Ousted President Zelaya vows that he will return to Honduras tomorrow to reclaim his office as President, after promising before the United Nations yesterday that he would no longer seek either another term or the elimination of term limits from his country's constitution. International bodies have unanimously deemed Zelaya's ouster illegal while demanding his reinstatement. His strong sympathizers like President Chavez of Venezuela have gone so far as to demand that the UN intervene with military force against the Micheletti regime. Micheletti himself blusters that nothing short of an armed invasion will make him yield his place back to Zelaya, and that Zelaya will be arrested should he attempt to return. Here are more details.
A few days ago Crhymethinc raised the valid question of whether it was anyone's business outside Honduras how this crisis resolved itself. How we answer depends on our notion of national sovereignty. For some people, comparing the coup against Zelaya to a mugging in front of witnesses might be an appealing analogy. Other nations, one might assume, have just as much right to intervene in defense of a legitimate government as witnesses would to stop the mugging. Leaving aside for the moment the Micheletti claim that Zelaya was removed legally in a punitive action, you could still argue against intervention if you accept the idea that sovereignty is vested not in the government of the moment but in the nation itself. That would mean that the nation has a right to sort out its own affairs without outside interference, no matter what the world thinks of the outcome. Think of it as the ultimate expression of the right to privacy among nations. This idea might well appeal to many of the members of the United Nations if they recall their own revolutionary origins. If the international community has a right to intervene on behalf of governments, then they could invade any country that undergoes a revolution, like Cuba in 1959. I doubt that people like Chavez would endorse that idea. The fact is that his attitude is essentially partisan; he sees Zelaya as on his side and wants to protect him. Had it been Zelaya perpetrating a coup against Micheletti, Chavez would probably applaud the revolutionary result. He definitely wouldn't sign on to any doctrine denying nations the right of revolution. But the right of revolution contains the right of coup d'etat unless you have an ideologically strict definition of revolution itself. If a nation retains the right to have a revolution without interference, than it retains the same immunity from interference when a coup takes place. The world can deplore it and sanction the new regime as it pleases, but if each nation values its own sovereignty, all must draw a line limiting the extent to which they can interfere in each other's history. For that reason, I oppose the idea of military intervention against the Honduran coup on the pretense of international war. If some nut wants to just declare war on the country, however, -- that's another story.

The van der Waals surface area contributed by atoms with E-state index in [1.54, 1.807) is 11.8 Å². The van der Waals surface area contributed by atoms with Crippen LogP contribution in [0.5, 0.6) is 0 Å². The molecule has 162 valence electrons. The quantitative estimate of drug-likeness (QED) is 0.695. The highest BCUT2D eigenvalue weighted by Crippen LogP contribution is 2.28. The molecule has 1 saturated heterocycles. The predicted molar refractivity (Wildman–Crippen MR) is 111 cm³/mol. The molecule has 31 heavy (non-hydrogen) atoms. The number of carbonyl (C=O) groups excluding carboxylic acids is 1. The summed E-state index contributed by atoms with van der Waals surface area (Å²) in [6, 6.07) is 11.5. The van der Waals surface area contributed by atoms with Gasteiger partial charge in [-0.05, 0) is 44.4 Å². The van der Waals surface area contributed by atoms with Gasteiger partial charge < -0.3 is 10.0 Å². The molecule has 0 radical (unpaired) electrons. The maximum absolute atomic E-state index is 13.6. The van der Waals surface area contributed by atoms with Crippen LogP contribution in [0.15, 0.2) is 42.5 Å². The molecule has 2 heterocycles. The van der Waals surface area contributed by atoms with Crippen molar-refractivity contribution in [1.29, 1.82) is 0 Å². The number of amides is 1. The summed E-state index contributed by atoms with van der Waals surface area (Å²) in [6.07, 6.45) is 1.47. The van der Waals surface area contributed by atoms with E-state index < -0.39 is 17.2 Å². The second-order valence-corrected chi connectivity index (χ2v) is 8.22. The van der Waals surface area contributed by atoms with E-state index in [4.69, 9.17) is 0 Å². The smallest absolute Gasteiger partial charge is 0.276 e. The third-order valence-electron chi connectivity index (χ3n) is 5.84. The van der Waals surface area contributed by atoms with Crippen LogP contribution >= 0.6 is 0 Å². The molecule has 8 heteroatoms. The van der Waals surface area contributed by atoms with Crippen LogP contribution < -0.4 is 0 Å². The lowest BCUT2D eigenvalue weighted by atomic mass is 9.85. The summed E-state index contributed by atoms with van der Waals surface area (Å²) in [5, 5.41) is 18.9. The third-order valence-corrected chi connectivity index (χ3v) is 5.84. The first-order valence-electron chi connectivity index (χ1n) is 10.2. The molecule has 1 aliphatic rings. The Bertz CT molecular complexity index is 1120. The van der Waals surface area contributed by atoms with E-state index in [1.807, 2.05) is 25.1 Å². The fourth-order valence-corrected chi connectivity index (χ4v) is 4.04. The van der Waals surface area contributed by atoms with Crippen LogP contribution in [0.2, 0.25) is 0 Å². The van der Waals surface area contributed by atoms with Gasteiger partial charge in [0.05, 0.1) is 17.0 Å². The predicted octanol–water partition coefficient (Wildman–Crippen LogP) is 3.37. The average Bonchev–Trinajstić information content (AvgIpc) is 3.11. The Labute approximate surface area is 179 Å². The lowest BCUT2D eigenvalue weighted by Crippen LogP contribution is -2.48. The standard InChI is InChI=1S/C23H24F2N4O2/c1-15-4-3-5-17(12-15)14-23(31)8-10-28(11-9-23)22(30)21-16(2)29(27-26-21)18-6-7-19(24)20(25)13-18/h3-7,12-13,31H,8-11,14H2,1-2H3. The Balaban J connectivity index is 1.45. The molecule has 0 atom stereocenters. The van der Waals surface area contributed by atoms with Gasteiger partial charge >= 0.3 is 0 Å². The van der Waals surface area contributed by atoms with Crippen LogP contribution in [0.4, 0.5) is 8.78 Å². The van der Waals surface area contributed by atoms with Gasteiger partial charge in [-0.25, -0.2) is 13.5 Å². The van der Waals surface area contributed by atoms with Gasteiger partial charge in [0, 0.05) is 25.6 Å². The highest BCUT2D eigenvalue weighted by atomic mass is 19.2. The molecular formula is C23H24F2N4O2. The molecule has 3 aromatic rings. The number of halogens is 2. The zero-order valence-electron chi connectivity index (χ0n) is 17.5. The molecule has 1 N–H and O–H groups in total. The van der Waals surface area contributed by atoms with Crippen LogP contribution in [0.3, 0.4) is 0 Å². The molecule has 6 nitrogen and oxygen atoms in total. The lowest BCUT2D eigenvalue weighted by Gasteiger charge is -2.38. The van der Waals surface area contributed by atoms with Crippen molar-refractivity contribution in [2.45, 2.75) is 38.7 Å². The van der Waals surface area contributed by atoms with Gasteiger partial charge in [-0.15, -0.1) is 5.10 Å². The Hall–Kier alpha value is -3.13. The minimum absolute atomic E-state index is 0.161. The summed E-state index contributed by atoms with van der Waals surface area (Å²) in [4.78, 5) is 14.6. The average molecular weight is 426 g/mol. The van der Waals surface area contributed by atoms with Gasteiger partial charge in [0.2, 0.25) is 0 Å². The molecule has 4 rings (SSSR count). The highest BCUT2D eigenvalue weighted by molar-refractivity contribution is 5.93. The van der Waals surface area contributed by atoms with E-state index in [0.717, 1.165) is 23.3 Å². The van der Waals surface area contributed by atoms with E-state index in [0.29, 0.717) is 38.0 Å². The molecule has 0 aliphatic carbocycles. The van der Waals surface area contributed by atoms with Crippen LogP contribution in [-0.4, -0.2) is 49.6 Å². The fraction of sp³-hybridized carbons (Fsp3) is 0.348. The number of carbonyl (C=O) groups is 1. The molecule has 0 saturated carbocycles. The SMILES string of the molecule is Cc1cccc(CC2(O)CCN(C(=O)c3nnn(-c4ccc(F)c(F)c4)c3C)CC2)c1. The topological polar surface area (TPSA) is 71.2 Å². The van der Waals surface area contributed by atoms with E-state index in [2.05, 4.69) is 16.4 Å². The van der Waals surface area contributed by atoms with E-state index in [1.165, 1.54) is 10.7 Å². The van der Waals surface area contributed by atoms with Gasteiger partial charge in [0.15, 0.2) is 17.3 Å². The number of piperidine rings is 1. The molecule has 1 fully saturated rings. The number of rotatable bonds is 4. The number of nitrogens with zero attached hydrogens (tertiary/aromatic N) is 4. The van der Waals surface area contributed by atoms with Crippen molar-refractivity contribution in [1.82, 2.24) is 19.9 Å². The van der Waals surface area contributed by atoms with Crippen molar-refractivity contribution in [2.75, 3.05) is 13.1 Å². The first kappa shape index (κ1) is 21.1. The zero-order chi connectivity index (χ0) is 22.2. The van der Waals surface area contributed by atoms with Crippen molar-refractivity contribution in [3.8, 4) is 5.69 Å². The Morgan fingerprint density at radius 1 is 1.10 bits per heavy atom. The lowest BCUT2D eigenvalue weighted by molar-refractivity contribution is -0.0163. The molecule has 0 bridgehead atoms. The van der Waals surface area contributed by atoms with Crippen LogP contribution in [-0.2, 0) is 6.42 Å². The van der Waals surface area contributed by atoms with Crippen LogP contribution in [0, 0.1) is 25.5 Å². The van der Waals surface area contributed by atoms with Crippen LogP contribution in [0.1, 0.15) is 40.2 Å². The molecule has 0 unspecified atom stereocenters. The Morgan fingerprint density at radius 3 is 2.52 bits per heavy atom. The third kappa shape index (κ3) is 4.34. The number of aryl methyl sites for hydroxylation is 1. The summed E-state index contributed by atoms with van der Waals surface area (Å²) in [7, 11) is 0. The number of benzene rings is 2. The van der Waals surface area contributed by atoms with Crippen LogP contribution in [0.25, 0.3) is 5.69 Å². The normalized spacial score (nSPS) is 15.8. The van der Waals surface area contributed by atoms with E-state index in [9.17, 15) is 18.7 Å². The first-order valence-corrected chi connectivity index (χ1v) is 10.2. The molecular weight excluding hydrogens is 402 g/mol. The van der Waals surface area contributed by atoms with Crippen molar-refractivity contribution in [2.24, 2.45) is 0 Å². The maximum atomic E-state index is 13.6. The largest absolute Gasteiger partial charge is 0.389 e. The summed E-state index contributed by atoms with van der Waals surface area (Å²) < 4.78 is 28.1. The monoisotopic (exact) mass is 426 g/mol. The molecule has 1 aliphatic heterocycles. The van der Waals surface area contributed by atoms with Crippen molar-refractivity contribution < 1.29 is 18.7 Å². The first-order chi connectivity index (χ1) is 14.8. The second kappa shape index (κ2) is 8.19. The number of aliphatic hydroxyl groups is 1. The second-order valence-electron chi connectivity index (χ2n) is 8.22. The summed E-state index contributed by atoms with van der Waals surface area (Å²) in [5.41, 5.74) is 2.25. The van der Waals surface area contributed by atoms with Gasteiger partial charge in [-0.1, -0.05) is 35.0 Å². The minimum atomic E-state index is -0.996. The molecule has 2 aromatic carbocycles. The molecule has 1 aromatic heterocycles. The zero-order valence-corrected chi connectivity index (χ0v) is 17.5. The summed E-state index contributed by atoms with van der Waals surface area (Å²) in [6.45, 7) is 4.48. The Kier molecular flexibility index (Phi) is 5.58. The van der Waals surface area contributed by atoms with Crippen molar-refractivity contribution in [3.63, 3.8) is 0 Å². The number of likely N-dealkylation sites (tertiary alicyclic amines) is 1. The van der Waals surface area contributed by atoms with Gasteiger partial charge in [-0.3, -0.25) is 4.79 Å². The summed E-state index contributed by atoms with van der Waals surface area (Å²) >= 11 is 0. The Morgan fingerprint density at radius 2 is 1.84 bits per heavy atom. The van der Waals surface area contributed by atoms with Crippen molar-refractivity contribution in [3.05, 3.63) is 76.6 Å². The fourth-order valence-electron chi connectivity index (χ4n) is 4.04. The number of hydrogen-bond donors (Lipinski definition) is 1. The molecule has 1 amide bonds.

Here are some of the latest exchanges on the La Gringa blog. Left and right are fighting it out online, and it's pretty fun to read.